Dr. Paul: How an Early Diabetes Diagnosis Saved My Cat
As a veterinarian, I am continually advocating for early disease detection, intervention and treatment. Many of the diseases that affect our pets are deteriorations, rather than sudden failures of the body. Signs and symptoms are often subtly progressive and once these disease states arise, they frequently progress to an irreversible state. It is critical to know your pet and observe changes that may be early indications of disease. Some changes should be addressed right away, including changes in:
- Food intake
- Water intake
- Activity level
- Body weight
Metabolic diseases such as kidney disease, liver disease and diabetes may all be similar in their initial signs (changes in appetite water intake). My own cat, Ritz, recently demonstrated that with an early diagnosis and immediate intervention, a better outcome is possible. For Ritz, an early diagnosis saved him from a lifetime of inconvenience—at the very least—and possibly even from an early death.
My cat, Ritz
Ritz is a 10-year-old orange tabby with a grouchy disposition. He lives completely indoors with his roommate, Mobier. For the last couple of years Ritz has struggled with a chronic itch, and my wife and I have struggled to help him. In spite of our best efforts, a diagnosis remained an enigma. The itch responded only to cortisone injections. We ruled out allergies, parasites and, to the best of our ability, stress induced problems. Finally we were forced to either treat him with cortico-steroids or let him itch.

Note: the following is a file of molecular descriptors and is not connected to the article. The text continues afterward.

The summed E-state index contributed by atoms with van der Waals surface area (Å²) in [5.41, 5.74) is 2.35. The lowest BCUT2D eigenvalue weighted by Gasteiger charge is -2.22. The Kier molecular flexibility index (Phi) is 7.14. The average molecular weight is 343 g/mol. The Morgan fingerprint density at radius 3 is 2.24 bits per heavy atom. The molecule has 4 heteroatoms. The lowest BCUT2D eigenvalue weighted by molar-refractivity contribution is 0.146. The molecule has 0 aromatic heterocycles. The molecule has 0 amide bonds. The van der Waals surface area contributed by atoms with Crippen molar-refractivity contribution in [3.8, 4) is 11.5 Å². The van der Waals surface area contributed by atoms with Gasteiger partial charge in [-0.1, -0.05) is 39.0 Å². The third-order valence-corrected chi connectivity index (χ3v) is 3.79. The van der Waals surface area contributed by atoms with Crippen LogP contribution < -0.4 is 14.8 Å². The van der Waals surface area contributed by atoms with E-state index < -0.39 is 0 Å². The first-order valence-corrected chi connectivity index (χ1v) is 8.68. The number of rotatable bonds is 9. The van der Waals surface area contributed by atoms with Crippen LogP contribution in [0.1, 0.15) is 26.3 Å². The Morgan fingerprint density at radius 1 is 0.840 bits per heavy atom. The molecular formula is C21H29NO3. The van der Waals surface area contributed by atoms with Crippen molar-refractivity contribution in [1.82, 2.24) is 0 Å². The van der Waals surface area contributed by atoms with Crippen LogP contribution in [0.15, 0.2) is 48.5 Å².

Ritz was given periodic injections of steroids with mixed results. We tried to minimize his dose, along with the frequency of administration, and for a while things seemed pretty good. Then one day, about 2 weeks after an injection, things changed.
Signs that something was wrong with Ritz
We noticed that after Ritz used his litter pan, the litter was always wetter than it used to be. He also spent more time drinking water than usual. We thought it was probably the steroids, but we wanted to be sure. We submitted to blood and urine tests for Ritz. He had always been very healthy, but we were concerned.
Testing results for Ritz
For Ritz, urine was strongly positive for glucose, but his liver and kidney function were normal. His blood glucose was very high and his level of fructosamine confirmed that he was in fact diabetic. To make matters worse, we had probably caused it.
We started insulin right away and called our friend, Dr. Deb Greco, for her thoughts. Dr. Greco is one of the foremost authorities on feline diabetes and she offered us a straw to grasp: perhaps his diabetes was, in fact, due to the steroids. If so, there was a chance that it was only passing and Ritz would return to normal.
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